AP
Technicians work on the Space-Based Space Surveillance satellite in Boulder, Colo. The satellite is a $500 million U.S. Air Force spacecraft that will provide the first full-time, space-based eye on thousands of other satellites and pieces of debris that could crash into American assets circling the Earth.
updated 7/6/2010 7:28:52 PM ET 2010-07-06T23:28:52

The launch of a new U.S. Air Force space surveillance satellite has been delayed due to a software problem in a rocket similar to the one that will lift the satellite into orbit.

The Space-Based Space Surveillance satellite was scheduled to lift off Thursday from Vandenberg Air Force Base, California. No new launch date has been set.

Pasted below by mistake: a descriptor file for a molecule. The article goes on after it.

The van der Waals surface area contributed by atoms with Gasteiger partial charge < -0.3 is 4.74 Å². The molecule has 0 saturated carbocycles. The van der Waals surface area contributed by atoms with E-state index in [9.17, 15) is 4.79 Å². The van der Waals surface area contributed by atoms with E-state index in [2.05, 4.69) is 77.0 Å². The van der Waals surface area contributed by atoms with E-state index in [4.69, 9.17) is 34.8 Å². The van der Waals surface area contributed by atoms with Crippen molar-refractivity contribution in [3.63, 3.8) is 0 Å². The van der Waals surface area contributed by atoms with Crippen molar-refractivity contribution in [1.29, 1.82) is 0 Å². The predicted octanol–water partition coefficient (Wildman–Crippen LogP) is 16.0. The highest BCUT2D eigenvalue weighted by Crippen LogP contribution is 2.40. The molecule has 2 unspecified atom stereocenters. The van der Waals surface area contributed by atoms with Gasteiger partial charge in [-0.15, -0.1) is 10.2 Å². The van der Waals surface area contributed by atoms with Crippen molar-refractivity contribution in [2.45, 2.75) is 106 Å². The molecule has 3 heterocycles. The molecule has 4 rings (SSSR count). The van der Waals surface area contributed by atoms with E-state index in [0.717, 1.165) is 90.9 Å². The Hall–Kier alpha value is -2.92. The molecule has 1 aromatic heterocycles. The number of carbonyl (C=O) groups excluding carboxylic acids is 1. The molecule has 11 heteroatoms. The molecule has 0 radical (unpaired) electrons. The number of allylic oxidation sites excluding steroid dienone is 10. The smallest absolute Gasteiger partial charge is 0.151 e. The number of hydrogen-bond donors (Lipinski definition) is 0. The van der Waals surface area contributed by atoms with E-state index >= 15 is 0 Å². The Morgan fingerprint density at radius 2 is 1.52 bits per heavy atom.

Air Force officials said Tuesday that tests revealed a software problem on another Minotaur IV rocket. No other details have been released.

The satellite is designed to give the Air Force its first full-time, space-based surveillance of satellites and debris in Earth orbit.

The Air Force monitors about 1,000 active satellites and 20,000 pieces of debris for possible collisions.

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